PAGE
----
WHAT a difference a day makes. In July, the Supreme Court found that Jim Flavin had engaged in insider trading in 2000 when his company, DCC, sold its stake in fruit distributor Fyffes . . . run by longtime allies the McCann family . . . for 106m.
On the morning of 13 November 2007, a day after DCC reported an interim profit of 51.6m, a stock analyst who covers DCC told the Sunday Tribune that the whole insider trading incident had . . . and would have . . . very little impact on the business's performance or share price. The following morning, however, after the director of corporate enforcement Paul Appleby said his office would be seeking disqualifications at DCC through the High Court, the same analyst said: "I don't think anyone expected that, and that certainly changes how we see the situation. Things could get bad."
The ODCE clearly has Flavin in its sights, but if the last few years have taught us anything it's that his board will fight it every step of the way. Flavin himself doesn't seem to think that he's done anything wrong. No sooner had DCC been ordered to pay costs in the insider trading case Fyffes brought against him, than he was trumpeting DCC's "high ethical standards" to reporters eager to know how he'd make an account of himself.
And the board . . . featuring such titans as Tony Barry, Michael Buckley and Bernard Somers . . . has always backed Flavin. "The board features a lot of very intelligent men and women who've stayed for the last 12 years, " one senior business figure told the Sunday Tribune. "It's one of the strongest boards in Ireland.
As far as I know only one person has left in the past 10 years. And that must say something." But according to another source close to the company, Flavin has always been "a formidable influence on his board members".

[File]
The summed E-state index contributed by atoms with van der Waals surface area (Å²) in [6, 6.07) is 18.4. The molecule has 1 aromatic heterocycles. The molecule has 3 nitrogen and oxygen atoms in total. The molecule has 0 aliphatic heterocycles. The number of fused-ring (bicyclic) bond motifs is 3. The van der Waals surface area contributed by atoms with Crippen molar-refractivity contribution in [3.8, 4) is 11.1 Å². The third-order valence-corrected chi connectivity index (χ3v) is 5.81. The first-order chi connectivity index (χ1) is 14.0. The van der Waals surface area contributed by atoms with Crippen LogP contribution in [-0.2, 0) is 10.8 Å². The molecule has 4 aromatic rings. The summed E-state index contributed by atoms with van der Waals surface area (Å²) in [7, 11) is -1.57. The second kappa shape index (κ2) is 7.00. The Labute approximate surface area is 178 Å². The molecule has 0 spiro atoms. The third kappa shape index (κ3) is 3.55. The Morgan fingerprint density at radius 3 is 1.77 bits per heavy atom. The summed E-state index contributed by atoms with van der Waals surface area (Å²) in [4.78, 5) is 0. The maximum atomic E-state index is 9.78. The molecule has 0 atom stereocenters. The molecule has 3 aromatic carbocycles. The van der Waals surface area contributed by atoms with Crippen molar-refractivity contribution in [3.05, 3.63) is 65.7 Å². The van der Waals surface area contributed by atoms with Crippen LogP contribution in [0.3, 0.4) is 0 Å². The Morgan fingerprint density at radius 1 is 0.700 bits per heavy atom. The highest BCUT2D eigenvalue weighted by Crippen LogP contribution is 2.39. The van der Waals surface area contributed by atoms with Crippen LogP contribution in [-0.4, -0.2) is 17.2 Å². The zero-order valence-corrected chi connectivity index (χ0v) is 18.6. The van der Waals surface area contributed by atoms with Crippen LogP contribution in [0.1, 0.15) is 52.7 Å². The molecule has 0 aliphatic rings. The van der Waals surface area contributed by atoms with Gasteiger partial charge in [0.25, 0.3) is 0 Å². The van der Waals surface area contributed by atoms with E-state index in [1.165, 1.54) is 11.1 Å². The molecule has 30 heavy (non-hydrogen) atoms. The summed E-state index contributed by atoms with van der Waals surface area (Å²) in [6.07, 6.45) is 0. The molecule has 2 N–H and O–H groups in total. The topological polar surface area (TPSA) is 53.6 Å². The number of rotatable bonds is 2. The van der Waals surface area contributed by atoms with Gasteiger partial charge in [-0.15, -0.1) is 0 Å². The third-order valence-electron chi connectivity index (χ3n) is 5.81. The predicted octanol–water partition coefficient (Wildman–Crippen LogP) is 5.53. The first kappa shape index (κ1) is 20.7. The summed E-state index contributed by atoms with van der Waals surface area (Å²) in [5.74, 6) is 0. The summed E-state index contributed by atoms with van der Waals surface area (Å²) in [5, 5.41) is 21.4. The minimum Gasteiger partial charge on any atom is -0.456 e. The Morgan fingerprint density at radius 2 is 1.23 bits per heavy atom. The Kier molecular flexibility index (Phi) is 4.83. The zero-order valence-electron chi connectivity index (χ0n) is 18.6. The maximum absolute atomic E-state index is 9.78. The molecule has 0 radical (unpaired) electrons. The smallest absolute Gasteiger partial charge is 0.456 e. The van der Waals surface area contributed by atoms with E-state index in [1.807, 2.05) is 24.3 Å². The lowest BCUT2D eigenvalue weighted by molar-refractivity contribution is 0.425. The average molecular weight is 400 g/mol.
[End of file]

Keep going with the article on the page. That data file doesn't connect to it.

Early days A Blackrock College boy, Flavin started his career as a clerk in the old National Bank. He qualified as a chartered accountant, and by the mid 1970s was running Allied Combined Trust (ACT), the venture capital arm of AIB.
There he developed the skills he needed to start his own VC firm, Development Capital Corporation (DCC) in 1976.
DCC invested in some high profile companies through the 1980s . . . including Flogas, Wardell Roberts, Printech, Reflex and Xtravision.
In 1987 the savvy Flavin stumbled and found himself in court with the McCann family for the first time . . . this time as their ally . . . when Pernod Ricard took them to court over a bait-and-switch Flavin tried to pull over the sale of a large stake in Irish Distillers. Despite such moments of hubris, Flavin's instincts are usually spot on.
By the 1990s DCC had stakes in 38 companies and was in the process of changing from a venture capital firm into an industrial holdings company. It went public in 1994. DCC began to gain 100% control of some associate companies, while shedding others, and thus started the process that led to the Fyffes sale.